North Korea said it successfully performed another "crucial test" at its long-range rocket launch site that will further strengthen its nuclear deterrent.
The test - the second at the facility in a week, according to North Korea's Academy of Defense Science - possibly involved technologies to improve intercontinental ballistic missiles that could potentially reach the continental United States.
Pak Jong Chon, chief of the Korean People's Army's general staff, said on Saturday that North Korea has built up "tremendous power" and that the findings from the recent tests would be used to develop new weapons to allow the country to "definitely and reliably" counter US nuclear threats.
The North in recent weeks has been dialling up pressure to coax major concessions from the Trump administration as it approaches an end-of-year deadline set by leader Kim Jong Un to salvage faltering nuclear negotiations.
The Academy of Defense Science did not specify what was tested on Friday. Just days earlier, the North said it conducted a "very important test" at the site on the country's northwestern coast, prompting speculation that it involved a new engine for either an ICBM or a space launch vehicle.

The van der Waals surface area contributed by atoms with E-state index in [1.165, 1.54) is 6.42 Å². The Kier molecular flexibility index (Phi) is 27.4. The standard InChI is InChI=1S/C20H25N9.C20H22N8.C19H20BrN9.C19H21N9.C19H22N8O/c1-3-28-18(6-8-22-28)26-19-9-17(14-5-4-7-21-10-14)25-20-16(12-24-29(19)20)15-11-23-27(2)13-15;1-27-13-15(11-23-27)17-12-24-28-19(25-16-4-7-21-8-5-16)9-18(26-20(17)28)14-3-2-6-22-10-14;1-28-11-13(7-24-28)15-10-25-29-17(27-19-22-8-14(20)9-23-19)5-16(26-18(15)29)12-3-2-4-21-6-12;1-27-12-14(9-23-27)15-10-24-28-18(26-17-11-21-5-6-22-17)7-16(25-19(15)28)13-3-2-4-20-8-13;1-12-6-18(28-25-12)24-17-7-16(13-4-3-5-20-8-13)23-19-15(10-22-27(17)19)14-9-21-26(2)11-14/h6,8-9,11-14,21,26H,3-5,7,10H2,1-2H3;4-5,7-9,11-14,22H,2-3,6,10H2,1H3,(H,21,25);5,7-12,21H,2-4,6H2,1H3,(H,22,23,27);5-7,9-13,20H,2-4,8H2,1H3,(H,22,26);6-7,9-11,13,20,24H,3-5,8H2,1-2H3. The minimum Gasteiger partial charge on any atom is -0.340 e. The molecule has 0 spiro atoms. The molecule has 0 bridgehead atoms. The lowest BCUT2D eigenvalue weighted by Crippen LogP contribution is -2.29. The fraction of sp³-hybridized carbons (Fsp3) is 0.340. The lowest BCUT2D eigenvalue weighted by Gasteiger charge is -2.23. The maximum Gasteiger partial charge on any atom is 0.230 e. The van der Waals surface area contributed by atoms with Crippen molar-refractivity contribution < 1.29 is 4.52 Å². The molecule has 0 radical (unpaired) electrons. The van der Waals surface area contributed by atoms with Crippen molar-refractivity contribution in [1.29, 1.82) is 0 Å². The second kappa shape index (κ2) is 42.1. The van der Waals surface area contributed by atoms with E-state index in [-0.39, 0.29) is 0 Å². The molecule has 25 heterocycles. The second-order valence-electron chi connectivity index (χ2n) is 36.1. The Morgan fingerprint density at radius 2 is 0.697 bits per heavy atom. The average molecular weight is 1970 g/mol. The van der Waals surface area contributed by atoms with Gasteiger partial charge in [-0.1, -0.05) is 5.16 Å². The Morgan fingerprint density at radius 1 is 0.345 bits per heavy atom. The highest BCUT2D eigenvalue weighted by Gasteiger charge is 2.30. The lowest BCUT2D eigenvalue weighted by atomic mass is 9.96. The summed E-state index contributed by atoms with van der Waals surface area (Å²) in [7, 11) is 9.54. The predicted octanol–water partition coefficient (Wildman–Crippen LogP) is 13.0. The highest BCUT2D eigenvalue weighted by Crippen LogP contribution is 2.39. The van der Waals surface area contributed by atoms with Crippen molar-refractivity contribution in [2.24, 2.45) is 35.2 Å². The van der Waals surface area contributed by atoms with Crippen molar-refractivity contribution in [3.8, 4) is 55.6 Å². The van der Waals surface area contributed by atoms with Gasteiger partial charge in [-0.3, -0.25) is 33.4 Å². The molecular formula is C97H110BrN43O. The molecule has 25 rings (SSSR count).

The testing activity and defiant statements suggest that the North is preparing to do something to provoke the US if Washington doesn't back down and make concessions to ease sanctions and pressure on Pyongyang in deadlocked nuclear negotiations.
Kim, who unilaterally suspended nuclear and intercontinental ballistic missile tests last year during talks with Washington and Seoul, has said North Korea could seek a "new path" if the United States persists with sanctions and pressure against the North.
North Korea has also conducted 13 rounds of ballistic missile and rocket artillery tests since May, and has hinted at lifting its moratorium on nuclear and long-range missile tests if the Trump administration fails to make substantial concessions before the new year.
Some experts doubt that Kim would revive the tensions of 2017 by restarting nuclear and ICBM tests, which would cross a metaphorical "red line" and risk shattering his hard-won diplomacy with Washington.
They say Kim is likely to pressure Donald Trump with military activities that pose less of a direct threat to the US and by bolstering a united front with Beijing and Moscow. Both are the North's allies and have called for the UN Security Council to consider easing sanctions on Pyongyang to help nuclear negotiations move forward.